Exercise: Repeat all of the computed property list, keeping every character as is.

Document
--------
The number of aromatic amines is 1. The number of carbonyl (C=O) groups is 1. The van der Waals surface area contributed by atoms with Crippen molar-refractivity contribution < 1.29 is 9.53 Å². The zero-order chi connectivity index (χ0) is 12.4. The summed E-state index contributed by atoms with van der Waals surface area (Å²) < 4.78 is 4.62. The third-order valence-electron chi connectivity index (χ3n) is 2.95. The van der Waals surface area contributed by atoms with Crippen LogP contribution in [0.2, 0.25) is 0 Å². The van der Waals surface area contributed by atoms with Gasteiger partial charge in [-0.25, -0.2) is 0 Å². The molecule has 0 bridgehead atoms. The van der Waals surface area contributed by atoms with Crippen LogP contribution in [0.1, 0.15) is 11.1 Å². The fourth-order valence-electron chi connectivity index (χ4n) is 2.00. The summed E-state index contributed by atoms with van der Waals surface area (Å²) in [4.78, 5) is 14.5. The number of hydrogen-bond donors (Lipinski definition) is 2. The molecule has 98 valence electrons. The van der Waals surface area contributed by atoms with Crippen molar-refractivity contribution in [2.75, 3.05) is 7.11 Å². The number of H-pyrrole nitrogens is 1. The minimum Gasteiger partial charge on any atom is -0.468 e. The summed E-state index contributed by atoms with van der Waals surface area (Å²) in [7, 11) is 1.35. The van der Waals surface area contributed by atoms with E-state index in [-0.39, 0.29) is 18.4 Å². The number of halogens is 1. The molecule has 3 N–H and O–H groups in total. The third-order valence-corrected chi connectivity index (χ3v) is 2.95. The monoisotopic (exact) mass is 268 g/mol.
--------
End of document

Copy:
The number of aromatic amines is 1. The number of carbonyl (C=O) groups is 1. The van der Waals surface area contributed by atoms with Crippen molar-refractivity contribution < 1.29 is 9.53 Å². The zero-order chi connectivity index (χ0) is 12.4. The summed E-state index contributed by atoms with van der Waals surface area (Å²) < 4.78 is 4.62. The third-order valence-electron chi connectivity index (χ3n) is 2.95. The van der Waals surface area contributed by atoms with Crippen LogP contribution in [0.2, 0.25) is 0 Å². The van der Waals surface area contributed by atoms with Gasteiger partial charge in [-0.25, -0.2) is 0 Å². The molecule has 0 bridgehead atoms. The van der Waals surface area contributed by atoms with Crippen LogP contribution in [0.1, 0.15) is 11.1 Å². The fourth-order valence-electron chi connectivity index (χ4n) is 2.00. The summed E-state index contributed by atoms with van der Waals surface area (Å²) in [4.78, 5) is 14.5. The number of hydrogen-bond donors (Lipinski definition) is 2. The molecule has 98 valence electrons. The van der Waals surface area contributed by atoms with Crippen molar-refractivity contribution in [2.75, 3.05) is 7.11 Å². The number of H-pyrrole nitrogens is 1. The minimum Gasteiger partial charge on any atom is -0.468 e. The summed E-state index contributed by atoms with van der Waals surface area (Å²) in [7, 11) is 1.35. The van der Waals surface area contributed by atoms with E-state index in [-0.39, 0.29) is 18.4 Å². The number of halogens is 1. The molecule has 3 N–H and O–H groups in total. The third-order valence-corrected chi connectivity index (χ3v) is 2.95. The monoisotopic (exact) mass is 268 g/mol.